Massage Oils and Linens Do They Mix?

registered massage therapy
Pure, cold pressed, virgin oil & luxurious 100% cotton massage linens.

What makes one massage therapy treatment better than an another?   After the obvious comparing of credentials and clinical experience, the convenience of booking, getting there…and parking!

  What about the smells we encounter and the sheets we slip our bodies between.  One thing I really appreciate when I go for a massage therapy session is clean linen.  I like the sheets to be clean and the room to feel hygienic without a clinical coldness which inhibits relaxation.  When I experience a rancid oil smell from sheets or the room/office setting it is a real turnoff. 

Keeping massage table linens clean and oil free has been a dilemma for massage therapists the world over.  What common solutions (no pun intended) have been used and how do they measure up in my opinion.
1) Use of harsh chemicals to clean the linens.  Bleach, strong oil dispersant’s, and chemical cleaners and detergents in the wash.  My Comment:    Well not environmentally friendly is the obvious one and sometimes there is a residue of these chemicals left in the sheets.  These can trigger allergies and reactions in the sinuses and skin.
2) Use thinner sheets that don’t hold the oils like thicker denser linens.  Usually these sheets are poly-cotton and don’t have the same quality feel as 100% cotton and flannel sheets.  My Comment:  These sheets are cheaper to purchase and keep clean for the therapist.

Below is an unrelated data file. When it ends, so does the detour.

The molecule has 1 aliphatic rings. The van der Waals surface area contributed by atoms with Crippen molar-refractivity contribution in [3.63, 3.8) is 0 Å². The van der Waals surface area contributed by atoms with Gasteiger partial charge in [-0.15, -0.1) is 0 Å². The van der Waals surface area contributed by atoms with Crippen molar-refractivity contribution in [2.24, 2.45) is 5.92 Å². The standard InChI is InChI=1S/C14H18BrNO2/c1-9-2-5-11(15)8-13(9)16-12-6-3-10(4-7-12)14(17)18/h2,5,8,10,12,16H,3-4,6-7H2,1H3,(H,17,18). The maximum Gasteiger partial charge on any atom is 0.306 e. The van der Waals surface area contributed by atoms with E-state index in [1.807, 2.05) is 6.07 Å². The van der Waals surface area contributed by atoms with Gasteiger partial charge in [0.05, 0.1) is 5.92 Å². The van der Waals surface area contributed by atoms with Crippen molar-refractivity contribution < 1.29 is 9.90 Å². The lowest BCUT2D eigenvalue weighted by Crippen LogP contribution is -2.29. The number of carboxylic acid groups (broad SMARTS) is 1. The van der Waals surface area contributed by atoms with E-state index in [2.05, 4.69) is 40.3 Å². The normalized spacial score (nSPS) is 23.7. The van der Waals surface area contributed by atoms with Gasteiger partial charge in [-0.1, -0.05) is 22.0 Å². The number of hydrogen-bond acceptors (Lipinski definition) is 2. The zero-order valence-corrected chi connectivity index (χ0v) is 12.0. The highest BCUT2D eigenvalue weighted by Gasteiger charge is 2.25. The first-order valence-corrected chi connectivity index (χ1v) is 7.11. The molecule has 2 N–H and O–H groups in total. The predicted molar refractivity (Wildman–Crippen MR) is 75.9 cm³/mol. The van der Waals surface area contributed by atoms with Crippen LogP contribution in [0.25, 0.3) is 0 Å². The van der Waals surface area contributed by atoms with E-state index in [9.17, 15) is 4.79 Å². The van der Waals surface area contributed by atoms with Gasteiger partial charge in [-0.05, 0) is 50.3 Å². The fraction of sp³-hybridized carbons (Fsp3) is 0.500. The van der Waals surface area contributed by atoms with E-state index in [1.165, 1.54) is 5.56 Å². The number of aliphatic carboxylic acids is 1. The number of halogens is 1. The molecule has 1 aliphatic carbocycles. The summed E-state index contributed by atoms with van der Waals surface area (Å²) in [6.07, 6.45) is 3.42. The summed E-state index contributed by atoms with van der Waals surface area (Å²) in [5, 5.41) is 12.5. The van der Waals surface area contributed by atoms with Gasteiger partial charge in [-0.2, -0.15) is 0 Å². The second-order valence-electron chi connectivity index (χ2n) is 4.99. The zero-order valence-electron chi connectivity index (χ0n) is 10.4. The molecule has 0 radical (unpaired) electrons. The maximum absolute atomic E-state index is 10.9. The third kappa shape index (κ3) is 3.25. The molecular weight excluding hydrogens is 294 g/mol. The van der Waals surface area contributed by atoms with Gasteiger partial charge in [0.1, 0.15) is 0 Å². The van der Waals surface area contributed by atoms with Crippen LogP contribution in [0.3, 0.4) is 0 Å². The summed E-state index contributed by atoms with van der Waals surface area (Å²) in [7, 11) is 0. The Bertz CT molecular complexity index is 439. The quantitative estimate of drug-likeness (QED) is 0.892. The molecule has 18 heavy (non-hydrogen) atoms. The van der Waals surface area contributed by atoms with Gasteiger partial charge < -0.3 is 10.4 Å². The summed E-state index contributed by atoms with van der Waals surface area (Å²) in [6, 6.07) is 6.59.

3) Use massage lotions with oil dispersant and other chemicals in them to facilitate easier cleaning. My Comment:   Definitely ask , your therapist what they are using on YOUR SKIN?  You should know what the ingredients of massage lotions, cremes and oils are.  After all your skin absorbs this stuff as if you were eating it.
4) Refined oils manufactured to disperse oil and wash out of linen better than unrefined oils.  My Comment:  These are manufactured by larger companies and sold to therapists as professional massage oils.  They are usually rendered, bleached and deodorised to create a more commercial brand product that meets the demands for easier cleaning of linens and no longer carry any natural scent from the nut seed or plant that the oil was derived from.  You can tell these oils have been bleached when there is very little natural color to the oil.  See the oil in the picture above has the natural green color of the avocado oil that has been blended with macadamia and sunflower oils.

5) My Professional Recommendation:  Use pure, cold expellor pressed oils on the skin whenever possible.  Organic oils are the ultimate food for the skin adding essential fatty acids and nutrients to the body as they are massaged into your muscles.  If deeper tissue work is required use balms and butters from shea, olive oil, beeswax and coconut to name a few.  As for the linen use the best quality linens you can afford, use basic cleaning solutions with no added artificial fragrance like our Always Kleen Detergent made especially for massage linens.with no added artificial fragrance.  Replace your linens regularly when they become pilled, stained or the oil won’t come out.  You can always take your linens to a professional cleaning company to remove the oil residue for you.  They really know how to fold your linen too and it looks great when you get it back. Some cleaners will use professional Green cleaning products.  Check in for my next blog on Massage Oils and Balms.  Thanks for reading Roxanne Derkson RMT GCFP

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